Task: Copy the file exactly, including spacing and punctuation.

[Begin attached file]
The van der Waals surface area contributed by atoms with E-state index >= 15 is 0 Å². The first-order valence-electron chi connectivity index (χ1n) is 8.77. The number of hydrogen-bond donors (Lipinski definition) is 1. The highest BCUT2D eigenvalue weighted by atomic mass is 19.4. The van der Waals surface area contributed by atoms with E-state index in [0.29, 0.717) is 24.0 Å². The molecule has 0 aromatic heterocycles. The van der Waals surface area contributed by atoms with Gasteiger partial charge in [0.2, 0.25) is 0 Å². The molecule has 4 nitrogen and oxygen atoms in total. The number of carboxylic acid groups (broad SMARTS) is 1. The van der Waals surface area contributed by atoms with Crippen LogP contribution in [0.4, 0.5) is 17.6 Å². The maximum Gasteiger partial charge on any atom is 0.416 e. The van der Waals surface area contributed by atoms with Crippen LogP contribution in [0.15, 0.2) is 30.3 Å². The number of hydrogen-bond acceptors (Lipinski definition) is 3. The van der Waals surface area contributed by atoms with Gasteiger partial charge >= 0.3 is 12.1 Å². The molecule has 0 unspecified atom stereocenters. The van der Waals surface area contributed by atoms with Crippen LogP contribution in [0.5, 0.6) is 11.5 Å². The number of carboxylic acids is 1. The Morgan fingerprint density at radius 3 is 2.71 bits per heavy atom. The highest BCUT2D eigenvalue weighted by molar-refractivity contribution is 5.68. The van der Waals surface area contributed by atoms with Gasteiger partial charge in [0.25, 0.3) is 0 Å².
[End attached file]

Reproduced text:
The van der Waals surface area contributed by atoms with E-state index >= 15 is 0 Å². The first-order valence-electron chi connectivity index (χ1n) is 8.77. The number of hydrogen-bond donors (Lipinski definition) is 1. The highest BCUT2D eigenvalue weighted by atomic mass is 19.4. The van der Waals surface area contributed by atoms with E-state index in [0.29, 0.717) is 24.0 Å². The molecule has 0 aromatic heterocycles. The van der Waals surface area contributed by atoms with Gasteiger partial charge in [0.2, 0.25) is 0 Å². The molecule has 4 nitrogen and oxygen atoms in total. The number of carboxylic acid groups (broad SMARTS) is 1. The van der Waals surface area contributed by atoms with Crippen LogP contribution in [0.4, 0.5) is 17.6 Å². The maximum Gasteiger partial charge on any atom is 0.416 e. The van der Waals surface area contributed by atoms with Crippen LogP contribution in [0.15, 0.2) is 30.3 Å². The number of hydrogen-bond acceptors (Lipinski definition) is 3. The van der Waals surface area contributed by atoms with Gasteiger partial charge >= 0.3 is 12.1 Å². The molecule has 0 unspecified atom stereocenters. The van der Waals surface area contributed by atoms with Crippen LogP contribution in [0.5, 0.6) is 11.5 Å². The number of carboxylic acids is 1. The Morgan fingerprint density at radius 3 is 2.71 bits per heavy atom. The highest BCUT2D eigenvalue weighted by molar-refractivity contribution is 5.68. The van der Waals surface area contributed by atoms with Gasteiger partial charge in [0.25, 0.3) is 0 Å².